In the end, as always, Amelia Peabody, with the help of her friends and family, and with more than a bit of assistance from divine providence, solves the mystery and keeps her family safe, if only so that they can return the following season for yet another body, and another mystery to solve.

Escape Rating B: It was great to have one last visit with these old and very dear friends. As a mystery, not all of it hangs together, and much of what makes the story work relies on the reader knowing who all these people are and how they relate to Amelia and her life, but for those of us who have read from the beginning, this coda is a treat.

There are, as was often the case in Amelia’s history, two stories going on. One involves both the history of early 20th century Egypt and early 20th century Egyptian archaeological history. As this story takes place in 1912, events are also part of the run up to World War I and the beginning of the end for both the British and the Ottoman empires. At the same time, the finding of Nefertiti’s bust was a real historical event, an event at which the Emersons were not present, so their involvement in the mess has to be tidied over by the author before the end, so that history can proceed on the course we know that it did.

The more personal side of the story, that of the assassins who are chasing after Amelia and Ramses for their part in the death of Amelia’s ward Nefret’s unfortunate and totally scurrilous husband actually serves as comic relief, as the personal adventures of the family often do. The assassins are completely inept from beginning to end. Clearly Nefret’s late unlamented was the brains of the outfit.

Whether a reader falls in love with this series tends to ride on whether or not said reader loves or hates Amelia’s voice. The story is told from her first person perspective in her very distinctive style. We know what she knows, we know what she thinks she knows (which can be vastly different from the actual solution, at least in the early stages of each mystery) and she can be rather sure of herself and her rightness even when she is fairly far off the beam. We also hear her inner thoughts, which can often be scathing as well as funny.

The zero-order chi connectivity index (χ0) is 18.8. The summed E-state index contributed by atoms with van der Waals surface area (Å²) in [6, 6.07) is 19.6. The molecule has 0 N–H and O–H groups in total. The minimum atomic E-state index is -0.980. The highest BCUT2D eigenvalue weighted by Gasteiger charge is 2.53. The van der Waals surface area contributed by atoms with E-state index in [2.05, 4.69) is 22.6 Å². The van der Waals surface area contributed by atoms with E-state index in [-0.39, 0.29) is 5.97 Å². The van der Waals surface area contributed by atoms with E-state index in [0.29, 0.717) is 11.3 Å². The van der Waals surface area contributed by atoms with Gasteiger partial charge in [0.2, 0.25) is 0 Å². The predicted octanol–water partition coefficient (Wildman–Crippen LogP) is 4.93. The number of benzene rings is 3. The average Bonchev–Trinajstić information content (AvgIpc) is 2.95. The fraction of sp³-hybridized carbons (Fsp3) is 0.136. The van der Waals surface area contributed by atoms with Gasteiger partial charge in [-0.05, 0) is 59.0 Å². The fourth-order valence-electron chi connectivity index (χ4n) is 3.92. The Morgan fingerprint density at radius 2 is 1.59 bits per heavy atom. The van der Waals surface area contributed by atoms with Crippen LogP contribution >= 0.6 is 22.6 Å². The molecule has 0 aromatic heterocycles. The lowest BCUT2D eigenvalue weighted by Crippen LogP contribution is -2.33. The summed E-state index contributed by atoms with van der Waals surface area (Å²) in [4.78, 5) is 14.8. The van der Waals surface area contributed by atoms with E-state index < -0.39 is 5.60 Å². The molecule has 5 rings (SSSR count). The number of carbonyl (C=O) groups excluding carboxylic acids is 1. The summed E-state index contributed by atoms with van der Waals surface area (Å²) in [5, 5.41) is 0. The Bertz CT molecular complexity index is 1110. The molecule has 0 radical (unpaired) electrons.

She’s someone I would love to have tea with (or something stronger) but would not want to be related to except at some remove. She generally gets her way, one way or another. And she so often IS right, and not chary of reminded people of that fact. She’s a treasure as a fictional character, but would be a dratted nuisance in real life.

I’m going to miss her.

2 thoughts on “Review: The Painted Queen by Elizabeth Peters and Joan Hess

  1. Thanks for the review. I’m so glad Joan Hess finished this manuscript. I don’t think I’d like to meet Amelia in person, but she sure is fun to know on paper. Even more, I loved watching Ramses grow up.

    I was lucky enough to meet Elizabeth Peters at a book signing years ago and she was a lovely woman. She’ll be missed under all her personas–Barbara Mertz, Barbara Michaels, Elizabeth Peters (were there others?). I divested myself of all my paper copies of her books (including my signed one), but have been slowly replacing them with digital and audio books. I want to revisit them all from the beginning someday.

  2. I purchased The Painted Queen expecting the same level of writing I came to expect from Ms. Peters. What a disappointment! The characters, especially the males, were extremely out of character and many conmments were made that were false. Ramses never gave himself the sobriquet “brother of demons’ and certainly never shouted it at people to intimidate them. Nefret was not a blonde. Emerson seemed unsure of himself and whenever she got herself into stupid situations he nearly cried when recovering her, telling her he could not live without her. Ramses never used a very coarse and vulgar word which I won’t mention. According to a previous book there were no crocodiles left in the Nile. Sethos behaves in a silly and ineffectual way and Abdullah would never have told Amelia he was ready to give up on her, she would insist on going “on her merry way”. And more… One would believe the author never even read the other books. There was effort put into this but I think the bottom line is she simply does not have the same personality and mind-set Ms. Peters had. I didn’t keep the book.